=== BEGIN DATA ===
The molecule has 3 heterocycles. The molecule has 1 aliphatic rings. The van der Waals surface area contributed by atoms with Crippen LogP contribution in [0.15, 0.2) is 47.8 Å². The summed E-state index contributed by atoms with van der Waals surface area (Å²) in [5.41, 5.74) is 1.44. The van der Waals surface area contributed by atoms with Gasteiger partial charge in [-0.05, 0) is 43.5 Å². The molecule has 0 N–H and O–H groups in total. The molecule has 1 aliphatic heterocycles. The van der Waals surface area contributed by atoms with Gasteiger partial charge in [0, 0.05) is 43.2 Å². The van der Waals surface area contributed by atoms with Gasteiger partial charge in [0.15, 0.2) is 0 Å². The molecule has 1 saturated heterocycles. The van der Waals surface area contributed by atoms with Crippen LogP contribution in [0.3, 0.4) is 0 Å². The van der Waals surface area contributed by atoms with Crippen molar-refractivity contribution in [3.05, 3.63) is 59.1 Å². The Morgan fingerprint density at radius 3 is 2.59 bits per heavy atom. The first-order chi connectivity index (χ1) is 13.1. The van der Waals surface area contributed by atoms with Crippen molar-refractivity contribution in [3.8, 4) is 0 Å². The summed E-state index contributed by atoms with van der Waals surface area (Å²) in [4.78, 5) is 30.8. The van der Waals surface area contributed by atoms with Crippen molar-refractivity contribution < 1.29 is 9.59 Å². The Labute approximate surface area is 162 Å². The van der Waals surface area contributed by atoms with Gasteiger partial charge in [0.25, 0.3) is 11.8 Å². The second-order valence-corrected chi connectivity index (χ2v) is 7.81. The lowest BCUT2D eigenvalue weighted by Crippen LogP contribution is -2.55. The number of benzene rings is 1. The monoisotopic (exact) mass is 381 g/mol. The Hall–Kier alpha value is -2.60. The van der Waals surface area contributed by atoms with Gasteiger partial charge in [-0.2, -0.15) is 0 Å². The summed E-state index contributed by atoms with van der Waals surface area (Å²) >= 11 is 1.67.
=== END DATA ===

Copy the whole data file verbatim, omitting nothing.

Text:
The molecule has 3 heterocycles. The molecule has 1 aliphatic rings. The van der Waals surface area contributed by atoms with Crippen LogP contribution in [0.15, 0.2) is 47.8 Å². The summed E-state index contributed by atoms with van der Waals surface area (Å²) in [5.41, 5.74) is 1.44. The van der Waals surface area contributed by atoms with Gasteiger partial charge in [-0.05, 0) is 43.5 Å². The molecule has 0 N–H and O–H groups in total. The molecule has 1 aliphatic heterocycles. The van der Waals surface area contributed by atoms with Gasteiger partial charge in [0, 0.05) is 43.2 Å². The van der Waals surface area contributed by atoms with Gasteiger partial charge in [0.15, 0.2) is 0 Å². The molecule has 1 saturated heterocycles. The van der Waals surface area contributed by atoms with Crippen LogP contribution in [0.3, 0.4) is 0 Å². The van der Waals surface area contributed by atoms with Crippen molar-refractivity contribution in [3.05, 3.63) is 59.1 Å². The Morgan fingerprint density at radius 3 is 2.59 bits per heavy atom. The first-order chi connectivity index (χ1) is 13.1. The van der Waals surface area contributed by atoms with Crippen molar-refractivity contribution in [3.8, 4) is 0 Å². The summed E-state index contributed by atoms with van der Waals surface area (Å²) in [4.78, 5) is 30.8. The van der Waals surface area contributed by atoms with Crippen molar-refractivity contribution < 1.29 is 9.59 Å². The Labute approximate surface area is 162 Å². The van der Waals surface area contributed by atoms with Gasteiger partial charge in [0.25, 0.3) is 11.8 Å². The second-order valence-corrected chi connectivity index (χ2v) is 7.81. The lowest BCUT2D eigenvalue weighted by Crippen LogP contribution is -2.55. The number of benzene rings is 1. The monoisotopic (exact) mass is 381 g/mol. The Hall–Kier alpha value is -2.60. The van der Waals surface area contributed by atoms with Gasteiger partial charge in [-0.2, -0.15) is 0 Å². The summed E-state index contributed by atoms with van der Waals surface area (Å²) >= 11 is 1.67.